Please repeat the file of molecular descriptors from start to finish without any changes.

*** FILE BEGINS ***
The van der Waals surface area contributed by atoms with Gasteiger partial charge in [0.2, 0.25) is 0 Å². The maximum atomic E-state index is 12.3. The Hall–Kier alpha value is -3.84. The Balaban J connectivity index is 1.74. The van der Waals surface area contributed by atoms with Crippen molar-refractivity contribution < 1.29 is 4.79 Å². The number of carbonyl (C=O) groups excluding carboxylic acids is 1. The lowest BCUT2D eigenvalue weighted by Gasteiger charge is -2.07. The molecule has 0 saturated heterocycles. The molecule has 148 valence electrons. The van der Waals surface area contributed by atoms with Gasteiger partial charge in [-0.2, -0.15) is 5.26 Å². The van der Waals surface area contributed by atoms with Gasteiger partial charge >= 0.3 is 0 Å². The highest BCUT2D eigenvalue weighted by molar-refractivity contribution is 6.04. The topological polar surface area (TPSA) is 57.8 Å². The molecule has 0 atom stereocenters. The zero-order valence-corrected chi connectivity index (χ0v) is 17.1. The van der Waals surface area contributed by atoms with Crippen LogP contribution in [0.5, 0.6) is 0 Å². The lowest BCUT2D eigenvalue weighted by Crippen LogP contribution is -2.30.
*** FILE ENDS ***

The van der Waals surface area contributed by atoms with Gasteiger partial charge in [0.2, 0.25) is 0 Å². The maximum atomic E-state index is 12.3. The Hall–Kier alpha value is -3.84. The Balaban J connectivity index is 1.74. The van der Waals surface area contributed by atoms with Crippen molar-refractivity contribution < 1.29 is 4.79 Å². The number of carbonyl (C=O) groups excluding carboxylic acids is 1. The lowest BCUT2D eigenvalue weighted by Gasteiger charge is -2.07. The molecule has 0 saturated heterocycles. The molecule has 148 valence electrons. The van der Waals surface area contributed by atoms with Gasteiger partial charge in [-0.2, -0.15) is 5.26 Å². The van der Waals surface area contributed by atoms with Gasteiger partial charge >= 0.3 is 0 Å². The highest BCUT2D eigenvalue weighted by molar-refractivity contribution is 6.04. The topological polar surface area (TPSA) is 57.8 Å². The molecule has 0 atom stereocenters. The zero-order valence-corrected chi connectivity index (χ0v) is 17.1. The van der Waals surface area contributed by atoms with Crippen LogP contribution in [0.5, 0.6) is 0 Å². The lowest BCUT2D eigenvalue weighted by Crippen LogP contribution is -2.30.